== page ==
We just got back from the downtown Denver complex which contains the History Colorado Center, The Denver Art Museum, and the Clyfford Still Museum.
The History Colorado Center is devoted to demonstrating early life in Colorado and does not shy away from explaining how U.S. Troops massacred Indians or imprisoned Japanese Americans during WW II. It is an interactive museum–you can milk a cow (fill a bucket with light), ride a model T down a dirt road, ski down a ski jump, and wander through a general store. We were there early. As soon as the kids came, we left–it’s a great space for both adults and kids–more leisurely without the kids, however.
We passed the Denver Art Museum on our way to the Clyfford Still Museum. We’ll have to see inside it another day. Brains can only hold so much information. But the art outside is intriguing and didn’t require active gray cells. The giant broom and dust pan is called, Big Sweep. It’s by Coosje van Bruggen and Claes Oldenburg, made in 2006. It’s stainless steel, aluminum, and fiber-reinforced plastic. It’s also a kick. A great surprise. The large rock-like sculpture in front of the museum is more what you would expect to see.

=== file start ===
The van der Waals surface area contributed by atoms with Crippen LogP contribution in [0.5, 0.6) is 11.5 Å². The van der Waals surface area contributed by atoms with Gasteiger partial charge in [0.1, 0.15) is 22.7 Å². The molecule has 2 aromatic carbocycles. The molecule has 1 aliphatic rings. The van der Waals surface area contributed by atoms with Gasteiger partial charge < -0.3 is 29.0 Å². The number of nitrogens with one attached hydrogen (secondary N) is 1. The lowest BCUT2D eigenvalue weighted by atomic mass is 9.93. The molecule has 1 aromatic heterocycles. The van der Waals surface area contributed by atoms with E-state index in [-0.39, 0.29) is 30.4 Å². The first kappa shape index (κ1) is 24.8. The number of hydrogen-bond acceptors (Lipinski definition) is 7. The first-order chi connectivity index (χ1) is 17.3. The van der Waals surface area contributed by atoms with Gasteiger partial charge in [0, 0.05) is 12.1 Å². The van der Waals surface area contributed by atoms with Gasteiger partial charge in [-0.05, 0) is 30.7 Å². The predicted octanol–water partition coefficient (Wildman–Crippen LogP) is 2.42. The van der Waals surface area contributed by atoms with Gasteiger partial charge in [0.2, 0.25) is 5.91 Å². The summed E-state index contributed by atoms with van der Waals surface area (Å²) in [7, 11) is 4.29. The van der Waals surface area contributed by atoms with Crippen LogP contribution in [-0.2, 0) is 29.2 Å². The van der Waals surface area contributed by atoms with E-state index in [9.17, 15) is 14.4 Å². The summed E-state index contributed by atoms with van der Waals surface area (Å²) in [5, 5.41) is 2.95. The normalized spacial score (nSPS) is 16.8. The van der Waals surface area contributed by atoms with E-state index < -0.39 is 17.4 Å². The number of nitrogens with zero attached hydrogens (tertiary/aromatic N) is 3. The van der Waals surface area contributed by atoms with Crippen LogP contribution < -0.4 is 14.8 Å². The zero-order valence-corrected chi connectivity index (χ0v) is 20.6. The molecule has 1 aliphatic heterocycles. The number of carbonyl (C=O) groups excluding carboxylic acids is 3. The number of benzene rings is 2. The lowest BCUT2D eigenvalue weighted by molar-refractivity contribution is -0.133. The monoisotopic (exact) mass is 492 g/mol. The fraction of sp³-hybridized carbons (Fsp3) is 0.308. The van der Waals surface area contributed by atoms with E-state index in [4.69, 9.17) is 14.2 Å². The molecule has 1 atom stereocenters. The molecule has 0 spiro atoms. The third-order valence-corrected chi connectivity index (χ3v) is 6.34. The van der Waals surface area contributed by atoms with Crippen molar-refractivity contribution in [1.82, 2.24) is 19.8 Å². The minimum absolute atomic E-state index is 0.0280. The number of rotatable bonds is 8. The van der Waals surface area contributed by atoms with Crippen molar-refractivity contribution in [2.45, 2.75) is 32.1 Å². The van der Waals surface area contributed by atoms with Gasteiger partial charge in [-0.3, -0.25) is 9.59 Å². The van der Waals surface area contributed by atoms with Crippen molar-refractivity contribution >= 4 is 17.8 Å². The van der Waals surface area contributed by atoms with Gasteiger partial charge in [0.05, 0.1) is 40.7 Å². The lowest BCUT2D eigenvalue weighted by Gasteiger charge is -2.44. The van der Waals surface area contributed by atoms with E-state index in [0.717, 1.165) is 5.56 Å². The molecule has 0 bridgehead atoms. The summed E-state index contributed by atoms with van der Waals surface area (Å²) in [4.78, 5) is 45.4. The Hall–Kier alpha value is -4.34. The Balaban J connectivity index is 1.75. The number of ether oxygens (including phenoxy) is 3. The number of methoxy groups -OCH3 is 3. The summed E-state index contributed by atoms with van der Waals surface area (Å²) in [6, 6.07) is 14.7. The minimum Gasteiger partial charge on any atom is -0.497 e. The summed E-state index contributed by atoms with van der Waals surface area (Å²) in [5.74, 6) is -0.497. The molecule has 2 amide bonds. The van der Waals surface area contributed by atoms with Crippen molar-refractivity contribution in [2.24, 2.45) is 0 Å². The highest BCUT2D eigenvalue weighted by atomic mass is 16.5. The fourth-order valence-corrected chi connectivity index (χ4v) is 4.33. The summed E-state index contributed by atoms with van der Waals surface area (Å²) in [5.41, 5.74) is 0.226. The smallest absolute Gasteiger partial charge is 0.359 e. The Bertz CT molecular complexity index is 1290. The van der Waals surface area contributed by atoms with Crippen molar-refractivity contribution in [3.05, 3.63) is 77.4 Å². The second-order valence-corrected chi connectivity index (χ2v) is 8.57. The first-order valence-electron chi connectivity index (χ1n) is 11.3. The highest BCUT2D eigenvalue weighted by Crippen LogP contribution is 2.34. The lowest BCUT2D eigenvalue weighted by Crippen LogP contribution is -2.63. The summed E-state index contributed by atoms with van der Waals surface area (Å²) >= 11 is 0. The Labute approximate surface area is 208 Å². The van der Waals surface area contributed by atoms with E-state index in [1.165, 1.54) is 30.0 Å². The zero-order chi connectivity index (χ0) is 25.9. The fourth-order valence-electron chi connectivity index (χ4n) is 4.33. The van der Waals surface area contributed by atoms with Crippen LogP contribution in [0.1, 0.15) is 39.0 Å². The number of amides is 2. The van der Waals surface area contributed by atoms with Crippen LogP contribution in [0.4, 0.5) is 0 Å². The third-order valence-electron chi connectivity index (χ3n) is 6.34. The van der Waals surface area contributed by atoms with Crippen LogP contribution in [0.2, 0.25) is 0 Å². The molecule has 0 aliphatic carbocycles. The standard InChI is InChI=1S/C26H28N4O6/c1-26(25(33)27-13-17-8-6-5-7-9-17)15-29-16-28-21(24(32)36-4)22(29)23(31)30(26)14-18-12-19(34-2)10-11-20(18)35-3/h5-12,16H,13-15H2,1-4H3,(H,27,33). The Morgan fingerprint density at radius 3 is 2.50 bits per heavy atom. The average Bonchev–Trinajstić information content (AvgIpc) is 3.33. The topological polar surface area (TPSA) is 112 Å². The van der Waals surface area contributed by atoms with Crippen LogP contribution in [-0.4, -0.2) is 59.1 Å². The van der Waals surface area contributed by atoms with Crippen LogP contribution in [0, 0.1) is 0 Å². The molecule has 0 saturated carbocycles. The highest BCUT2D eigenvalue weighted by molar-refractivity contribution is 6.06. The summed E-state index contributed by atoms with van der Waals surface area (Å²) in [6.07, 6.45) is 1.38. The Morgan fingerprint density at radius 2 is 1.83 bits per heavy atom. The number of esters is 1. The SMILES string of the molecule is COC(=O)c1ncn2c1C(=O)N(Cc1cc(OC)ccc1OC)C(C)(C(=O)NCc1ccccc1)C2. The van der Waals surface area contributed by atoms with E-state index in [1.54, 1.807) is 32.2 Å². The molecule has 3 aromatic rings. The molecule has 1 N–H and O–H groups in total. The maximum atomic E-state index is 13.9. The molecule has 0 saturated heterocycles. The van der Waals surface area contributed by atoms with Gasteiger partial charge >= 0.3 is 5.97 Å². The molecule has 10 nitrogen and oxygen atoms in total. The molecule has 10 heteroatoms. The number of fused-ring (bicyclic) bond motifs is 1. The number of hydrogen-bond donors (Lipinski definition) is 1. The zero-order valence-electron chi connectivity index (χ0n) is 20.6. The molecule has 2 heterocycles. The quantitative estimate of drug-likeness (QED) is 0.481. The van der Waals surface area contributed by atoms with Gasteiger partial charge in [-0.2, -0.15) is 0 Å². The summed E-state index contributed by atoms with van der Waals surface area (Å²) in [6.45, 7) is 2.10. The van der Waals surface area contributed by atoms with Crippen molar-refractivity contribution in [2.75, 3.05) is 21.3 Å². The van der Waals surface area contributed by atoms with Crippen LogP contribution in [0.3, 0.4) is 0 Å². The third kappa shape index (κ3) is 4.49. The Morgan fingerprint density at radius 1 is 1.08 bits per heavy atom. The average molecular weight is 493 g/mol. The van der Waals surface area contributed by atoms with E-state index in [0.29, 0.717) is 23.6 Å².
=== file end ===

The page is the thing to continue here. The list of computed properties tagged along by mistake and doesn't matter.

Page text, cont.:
I really wanted to see the Clyfford Still Museum. It is very new; it opened in November, 2011. Some of the street level inside walls are textured cement, gray, and the art is on gray walls upstairs in this impressive building.
Clyfford Still lived from 1904 to 1980. He left his art to a city which would house it and care for it. Denver was chosen by his widow. None of the art is to be sold, and he stipulated that no restaurant should be part of his museum. Even if you are hungry, you have to admire that. Only four of his works were sold prior to the opening of the museum in order to fund the museum. The four pieces brought a total of 114 million at auction. You have to come to Denver to see the pictures. It’s worth the trip.
His art is displayed chronologically on gray walls. His work prior to 1944 depicts human figures and machines. The pictures on display when we were there reminded me of Diego Rivera and some of the murals of depression era workers. Still’s figures are juxtaposed against machinery, and the workers hands are distorted and very large. Not a “feel good” view of daily toil.
In 1944 he began to work in what became know as “Abstract Expressionism” when he created a huge canvas, approximately 8 feet by 7 feet, thick black paint layered on with a palette knife, interrupted by a jagged yellow “bolt” and intersected by red. It reminded me of some modern German glass artists who use color rather than recognizable forms to create light and life. Still said he wanted to fuse texture and color “into a living spirit.” Done! Some of his smaller lithographs and water colors also demonstrate his exploration of texture and color. His pictures do not have titles, just numbers. So we don’t have preconceived notions of what the paintings are “supposed” to be.
There is a conservation room and large canvases hang from ceiling height. The museum is responsible for 2400 paintings.
Overwhelming. Worth a visit. Or more than one visit.